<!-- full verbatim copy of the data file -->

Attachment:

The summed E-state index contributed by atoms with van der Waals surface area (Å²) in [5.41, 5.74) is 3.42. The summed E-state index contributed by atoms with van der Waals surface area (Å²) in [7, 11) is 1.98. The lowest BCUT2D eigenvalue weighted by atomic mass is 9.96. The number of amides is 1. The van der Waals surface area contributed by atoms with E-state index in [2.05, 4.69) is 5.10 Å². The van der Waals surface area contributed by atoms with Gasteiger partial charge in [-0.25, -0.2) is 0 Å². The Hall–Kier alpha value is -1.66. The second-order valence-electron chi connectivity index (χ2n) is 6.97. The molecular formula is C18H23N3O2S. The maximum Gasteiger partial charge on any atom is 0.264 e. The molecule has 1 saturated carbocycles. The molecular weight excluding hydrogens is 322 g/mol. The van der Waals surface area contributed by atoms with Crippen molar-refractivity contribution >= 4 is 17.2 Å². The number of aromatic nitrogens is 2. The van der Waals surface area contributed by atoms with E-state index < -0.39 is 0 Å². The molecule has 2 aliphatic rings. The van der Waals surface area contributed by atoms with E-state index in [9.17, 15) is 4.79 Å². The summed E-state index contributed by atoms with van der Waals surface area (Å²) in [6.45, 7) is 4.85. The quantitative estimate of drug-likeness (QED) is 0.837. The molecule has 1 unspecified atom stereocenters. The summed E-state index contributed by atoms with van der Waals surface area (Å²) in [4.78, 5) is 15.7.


The summed E-state index contributed by atoms with van der Waals surface area (Å²) in [5.41, 5.74) is 3.42. The summed E-state index contributed by atoms with van der Waals surface area (Å²) in [7, 11) is 1.98. The lowest BCUT2D eigenvalue weighted by atomic mass is 9.96. The number of amides is 1. The van der Waals surface area contributed by atoms with E-state index in [2.05, 4.69) is 5.10 Å². The van der Waals surface area contributed by atoms with Gasteiger partial charge in [-0.25, -0.2) is 0 Å². The Hall–Kier alpha value is -1.66. The second-order valence-electron chi connectivity index (χ2n) is 6.97. The molecular formula is C18H23N3O2S. The maximum Gasteiger partial charge on any atom is 0.264 e. The molecule has 1 saturated carbocycles. The molecular weight excluding hydrogens is 322 g/mol. The van der Waals surface area contributed by atoms with Crippen molar-refractivity contribution >= 4 is 17.2 Å². The number of aromatic nitrogens is 2. The van der Waals surface area contributed by atoms with E-state index < -0.39 is 0 Å². The molecule has 2 aliphatic rings. The van der Waals surface area contributed by atoms with E-state index in [9.17, 15) is 4.79 Å². The summed E-state index contributed by atoms with van der Waals surface area (Å²) in [6.45, 7) is 4.85. The quantitative estimate of drug-likeness (QED) is 0.837. The molecule has 1 unspecified atom stereocenters. The summed E-state index contributed by atoms with van der Waals surface area (Å²) in [4.78, 5) is 15.7.